#imweekly is a regular round-up of news about Internet content controls and activity around the world. To subscribe via RSS, click here.

#IMWeekly: November 25, 2013

Indonesia recalled its ambassador from Australia and announced it would review ongoing cooperation between the two countries—including the position of the Australian ambassador in Jakarta. The move was made in response to documents released by Edward Snowden that revealed that Australian intelligence operators had attempted to tap the phones of the Indonesian President and his wife.

Iran has blocked Cryptocat, “a tool that allows for secure and encrypted chat, and is popular with human rights activists and journalists around the world.” This latest expansion of Iran’s “Filternet” comes despite recent promises by President Hassan Rouhani and other high level officials to relax Internet restrictions.

United States
The US Supreme court declined to consider a challenge to the legitimacy of the NSA’s global surveillance operations. The petition brought by the Electronic Privacy Information Center (EPIC) specifically challenged whether the Foreign Intelligence Surveillance Court exceeded its authority when it ordered Verizon to give all of its telephone metadata to the NSA. The case was the first to reach the Supreme Court since documents released by Edward Snowden earlier this summer shed light on the NSA’s activities. The Court offered no explanation for why it declined to hear EPIC’s plea—a request that was unusual for being filed directly to the Court without prior lower court action. There are, however, other challenges to the surveillance program that are pending in lower courts and may reach the Supreme Court in the not too distant future.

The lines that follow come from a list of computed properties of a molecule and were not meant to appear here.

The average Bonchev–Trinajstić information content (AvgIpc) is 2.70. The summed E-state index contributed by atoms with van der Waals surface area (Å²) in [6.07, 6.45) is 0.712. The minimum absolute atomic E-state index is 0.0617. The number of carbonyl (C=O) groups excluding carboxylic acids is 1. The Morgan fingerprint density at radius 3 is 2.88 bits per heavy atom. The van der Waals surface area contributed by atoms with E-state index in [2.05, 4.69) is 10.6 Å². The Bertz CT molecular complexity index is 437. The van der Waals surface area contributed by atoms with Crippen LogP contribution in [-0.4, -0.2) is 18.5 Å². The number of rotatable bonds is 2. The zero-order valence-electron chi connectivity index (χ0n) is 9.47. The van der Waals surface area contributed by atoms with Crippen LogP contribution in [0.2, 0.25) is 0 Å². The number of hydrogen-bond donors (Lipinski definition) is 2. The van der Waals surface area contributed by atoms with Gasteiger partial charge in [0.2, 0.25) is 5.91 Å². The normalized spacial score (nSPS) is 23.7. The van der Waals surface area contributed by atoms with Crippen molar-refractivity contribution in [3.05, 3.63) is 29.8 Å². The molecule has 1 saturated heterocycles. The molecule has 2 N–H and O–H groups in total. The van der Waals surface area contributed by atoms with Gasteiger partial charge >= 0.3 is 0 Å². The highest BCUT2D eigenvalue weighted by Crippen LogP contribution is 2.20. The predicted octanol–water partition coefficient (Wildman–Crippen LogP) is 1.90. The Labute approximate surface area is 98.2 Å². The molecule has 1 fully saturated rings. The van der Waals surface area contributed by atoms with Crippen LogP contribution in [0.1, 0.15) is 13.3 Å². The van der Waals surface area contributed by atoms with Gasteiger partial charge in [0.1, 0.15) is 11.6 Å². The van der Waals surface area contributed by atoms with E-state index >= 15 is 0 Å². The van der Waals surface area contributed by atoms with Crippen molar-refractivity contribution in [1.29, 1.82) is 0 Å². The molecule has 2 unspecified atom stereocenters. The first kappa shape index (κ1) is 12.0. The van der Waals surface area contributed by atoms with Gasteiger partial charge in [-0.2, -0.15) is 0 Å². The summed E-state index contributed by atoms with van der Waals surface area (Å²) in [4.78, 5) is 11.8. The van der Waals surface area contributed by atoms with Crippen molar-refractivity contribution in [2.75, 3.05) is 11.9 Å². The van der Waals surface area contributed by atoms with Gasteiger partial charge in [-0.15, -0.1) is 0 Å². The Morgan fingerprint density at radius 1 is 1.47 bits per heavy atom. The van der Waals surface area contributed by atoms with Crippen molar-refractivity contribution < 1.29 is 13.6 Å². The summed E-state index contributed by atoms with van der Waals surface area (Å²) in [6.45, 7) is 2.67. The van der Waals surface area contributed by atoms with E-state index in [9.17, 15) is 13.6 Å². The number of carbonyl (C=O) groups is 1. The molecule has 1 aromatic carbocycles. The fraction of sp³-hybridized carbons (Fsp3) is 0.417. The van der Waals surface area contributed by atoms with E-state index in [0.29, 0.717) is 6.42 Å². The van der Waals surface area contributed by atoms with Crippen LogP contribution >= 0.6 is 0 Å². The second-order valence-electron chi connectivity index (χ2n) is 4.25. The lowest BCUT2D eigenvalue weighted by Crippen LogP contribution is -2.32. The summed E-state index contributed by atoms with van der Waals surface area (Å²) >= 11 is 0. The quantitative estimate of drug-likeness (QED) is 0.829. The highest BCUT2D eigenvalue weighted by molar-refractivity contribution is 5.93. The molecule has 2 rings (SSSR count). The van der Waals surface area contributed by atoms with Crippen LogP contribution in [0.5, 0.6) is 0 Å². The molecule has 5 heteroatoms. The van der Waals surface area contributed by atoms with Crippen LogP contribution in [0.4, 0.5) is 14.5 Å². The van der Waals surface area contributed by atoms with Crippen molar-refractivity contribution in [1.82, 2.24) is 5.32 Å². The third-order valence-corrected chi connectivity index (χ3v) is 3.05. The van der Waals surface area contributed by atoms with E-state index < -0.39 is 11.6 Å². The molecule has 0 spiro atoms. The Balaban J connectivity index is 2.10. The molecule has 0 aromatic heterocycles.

#imweekly is a regular round-up of news about Internet content controls and activity around the world. To subscribe via RSS, click here.

#IMWeekly: November 18, 2013

A study by researchers at the University of Pennsylvania’s Annenberg School for Communication surveyed over 800,000 Persian-language Wikipedia articles in order to better understand how the Iranian government censors the Internet. Censored articles (963 in total were found to be blocked) covered a wide range of content—from human rights issues to sexual topics—with a particular attention given to information about individuals and/or groups that have expressed opposition to the state.

United States